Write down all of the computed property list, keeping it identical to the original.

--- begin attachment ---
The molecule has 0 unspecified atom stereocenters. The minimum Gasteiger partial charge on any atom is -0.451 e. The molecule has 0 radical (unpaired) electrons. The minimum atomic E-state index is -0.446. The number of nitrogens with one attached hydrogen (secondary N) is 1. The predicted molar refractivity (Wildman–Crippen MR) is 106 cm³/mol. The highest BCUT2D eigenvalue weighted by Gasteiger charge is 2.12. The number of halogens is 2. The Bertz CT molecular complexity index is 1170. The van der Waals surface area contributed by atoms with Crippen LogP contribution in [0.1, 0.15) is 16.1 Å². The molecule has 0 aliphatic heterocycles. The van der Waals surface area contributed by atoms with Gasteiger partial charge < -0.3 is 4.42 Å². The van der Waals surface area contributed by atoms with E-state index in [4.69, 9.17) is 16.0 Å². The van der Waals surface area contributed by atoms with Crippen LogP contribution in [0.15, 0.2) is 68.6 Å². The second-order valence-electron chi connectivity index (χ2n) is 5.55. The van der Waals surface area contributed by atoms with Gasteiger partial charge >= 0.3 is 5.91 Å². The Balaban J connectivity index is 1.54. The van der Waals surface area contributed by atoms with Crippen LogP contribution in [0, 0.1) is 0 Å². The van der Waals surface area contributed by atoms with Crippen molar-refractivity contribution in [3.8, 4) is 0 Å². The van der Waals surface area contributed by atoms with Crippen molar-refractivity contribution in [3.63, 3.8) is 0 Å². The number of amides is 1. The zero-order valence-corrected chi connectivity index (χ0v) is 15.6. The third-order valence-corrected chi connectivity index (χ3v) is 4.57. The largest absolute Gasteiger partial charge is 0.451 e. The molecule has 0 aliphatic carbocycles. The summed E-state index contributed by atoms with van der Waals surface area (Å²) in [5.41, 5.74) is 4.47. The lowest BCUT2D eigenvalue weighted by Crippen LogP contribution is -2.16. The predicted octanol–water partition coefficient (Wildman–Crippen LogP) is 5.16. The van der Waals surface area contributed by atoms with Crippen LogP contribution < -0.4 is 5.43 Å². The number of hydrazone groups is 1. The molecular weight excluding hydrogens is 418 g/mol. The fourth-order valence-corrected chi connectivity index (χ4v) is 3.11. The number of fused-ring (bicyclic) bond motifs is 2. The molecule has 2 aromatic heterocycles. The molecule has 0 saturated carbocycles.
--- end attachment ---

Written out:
The molecule has 0 unspecified atom stereocenters. The minimum Gasteiger partial charge on any atom is -0.451 e. The molecule has 0 radical (unpaired) electrons. The minimum atomic E-state index is -0.446. The number of nitrogens with one attached hydrogen (secondary N) is 1. The predicted molar refractivity (Wildman–Crippen MR) is 106 cm³/mol. The highest BCUT2D eigenvalue weighted by Gasteiger charge is 2.12. The number of halogens is 2. The Bertz CT molecular complexity index is 1170. The van der Waals surface area contributed by atoms with Crippen LogP contribution in [0.1, 0.15) is 16.1 Å². The molecule has 0 aliphatic heterocycles. The van der Waals surface area contributed by atoms with Gasteiger partial charge < -0.3 is 4.42 Å². The van der Waals surface area contributed by atoms with E-state index in [4.69, 9.17) is 16.0 Å². The van der Waals surface area contributed by atoms with Crippen LogP contribution in [0.15, 0.2) is 68.6 Å². The second-order valence-electron chi connectivity index (χ2n) is 5.55. The van der Waals surface area contributed by atoms with Gasteiger partial charge >= 0.3 is 5.91 Å². The Balaban J connectivity index is 1.54. The van der Waals surface area contributed by atoms with Crippen LogP contribution in [0, 0.1) is 0 Å². The van der Waals surface area contributed by atoms with Crippen molar-refractivity contribution in [3.8, 4) is 0 Å². The van der Waals surface area contributed by atoms with Crippen molar-refractivity contribution in [3.63, 3.8) is 0 Å². The number of amides is 1. The zero-order valence-corrected chi connectivity index (χ0v) is 15.6. The third-order valence-corrected chi connectivity index (χ3v) is 4.57. The largest absolute Gasteiger partial charge is 0.451 e. The molecule has 0 aliphatic carbocycles. The summed E-state index contributed by atoms with van der Waals surface area (Å²) in [5.41, 5.74) is 4.47. The lowest BCUT2D eigenvalue weighted by Crippen LogP contribution is -2.16. The predicted octanol–water partition coefficient (Wildman–Crippen LogP) is 5.16. The van der Waals surface area contributed by atoms with Crippen LogP contribution < -0.4 is 5.43 Å². The number of hydrazone groups is 1. The molecular weight excluding hydrogens is 418 g/mol. The fourth-order valence-corrected chi connectivity index (χ4v) is 3.11. The number of fused-ring (bicyclic) bond motifs is 2. The molecule has 2 aromatic heterocycles. The molecule has 0 saturated carbocycles.